Demonstrations across the U.S. gained were sparked in earnest when 18-year-old Michael Brown was shot to death by a white police officer in Ferguson, Missouri, in August 2014. The shooting death awakened a movement that had begun with the previous killing of another black teenager, Trayvon Martin, who was shot in 2012 by neighborhood watchman George Zimmerman.
For a breakdown of other similar killings, when they happened, and their outcomes, go here.
All six police officers charged in connection to Freddie Gray's death are now in custody, the Associated Press reported.
Baltimore's police union on Friday accused the state's attorney of "rushing to judgment" for political reasons in filing criminal charges against six officers in the death of Freddie Gray.
"The investigation into this matter has not being concluded," Gene Ryan, president of Fraternal Order of Police, said at a news conference outside union headquarters. "Our officers, like every other American citizen, have a right to due process."
Earlier in the day, Baltimore State's Attorney Marilyn Mosby announced that she had filed criminal charges against six police officers in connection with Gray's death. Five of the six officers charged were in custody Friday.
Michael Davey, an attorney representing one of the officers, told reporters at the news conference that the officers were innocent and had done "nothing wrong."
"In my 20 years as an attorney, I had never seen such an egregious rush to judgment," Davey said, adding that he believed Mosby's decision was driven by "factors other than the law."
In an internal memo to Baltimore police command staff on Friday, an officer cited recent interactions on the street in warning that "it is about to get ugly."
The memo to Eastern Command staff, which was obtained by BuzzFeed News Friday, comes despite positive reactions among stakeholders to Baltimore State's Attorney Marilyn Mosby announcement that she had filed criminal charges against six police officers in the death of Freddie Gray.
Civil rights activist Rev. Al Sharpton praised Mosby saying her "swift and smart actions" in bringing Gray justice "should serve as a model for other jurisdictions that are failing to hold law enforcement accountable."
In a statement provided to BuzzFeed News, Sharpton said, "Freddie Gray was robbed of the life he had ahead of him, his family was robbed of a loved one, and the Baltimore community has been robbed of a young man and, in recent days, a sense of peace. I applaud Marilyn Mosby, the Baltimore State's Attorney, for taking the first step today toward bringing justice to Freddie, those who loved him, and his city."
Sharpton said that the families and communities of Eric Garner, Walter Scott, Eric Harris and others, were still awaiting justice.
He advocated against advancing "the cause of justice with violence and looting" adding that Mosby's decision sent a message "that no one is above the law."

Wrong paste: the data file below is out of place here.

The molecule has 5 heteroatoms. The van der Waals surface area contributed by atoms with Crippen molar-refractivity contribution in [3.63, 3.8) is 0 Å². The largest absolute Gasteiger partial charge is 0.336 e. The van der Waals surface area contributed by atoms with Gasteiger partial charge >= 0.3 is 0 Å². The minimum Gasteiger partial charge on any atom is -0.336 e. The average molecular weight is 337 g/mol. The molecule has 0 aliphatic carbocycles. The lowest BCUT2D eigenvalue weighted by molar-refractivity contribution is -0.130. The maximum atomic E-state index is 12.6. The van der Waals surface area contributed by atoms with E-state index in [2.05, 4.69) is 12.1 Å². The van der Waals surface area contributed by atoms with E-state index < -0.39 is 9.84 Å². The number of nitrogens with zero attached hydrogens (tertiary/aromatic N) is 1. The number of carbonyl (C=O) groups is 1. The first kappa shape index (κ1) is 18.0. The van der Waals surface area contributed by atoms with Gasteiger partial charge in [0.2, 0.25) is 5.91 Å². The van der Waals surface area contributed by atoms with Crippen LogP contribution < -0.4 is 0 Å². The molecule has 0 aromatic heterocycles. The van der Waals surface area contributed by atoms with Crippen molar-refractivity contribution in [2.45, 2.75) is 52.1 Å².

Freddie Gray's old neighborhood celebrates charges against Baltimore police.
Marilyn Mosby's announcement turned Freddie Gray's old neighborhood of Sandtown, which had been engulfed in riots that rocked the city of Baltimore just days earlier, into a block party.
BuzzFeed News reporter Albert Samaha reports from the Sandtown.
Gray's family and their attorney Billy Murphy will respond to Marilyn Mosby's decision to file charges at a 5 p.m. press conference on Friday.
The conference will be held at the Reginald Lewis Museum of Maryland African America History & Culture.
Five of the police officers charged are in custody, Mayor Stephanie Rawlings-Blake said.
"As mayor, I have said from the beginning that no one is above the law," she said.
All six officers were immediately suspended from the police department after state's attorney Marilyn Mosby announced the charges against them. Rawlings-Blake said she "was sickened and heartbroken" when she heard the charges.
"There will be justice for Mr. Gray. There will be justice for his family. There will be justice for the city of Baltimore," she said.
Here are President Obama's remarks:
It is absolutely vital that the truth comes out on what happened to Freddie Gray. It is my practice not to comment on the legal processes involved. That would not be appropriate. But I can tell you that justice needs to be served. All the evidence needs to be presented. Those individuals who are charged obviously are also entitled to due process and rule of law. So I want to make sure that our legal system runs the way it should. The Justice Department and our new attorney general is in communications with Baltimore officials to make sure that any assistance we can provide on the investigation is provided. What I think the people of Baltimore want more than anything else is the truth. That's what people around the country expect.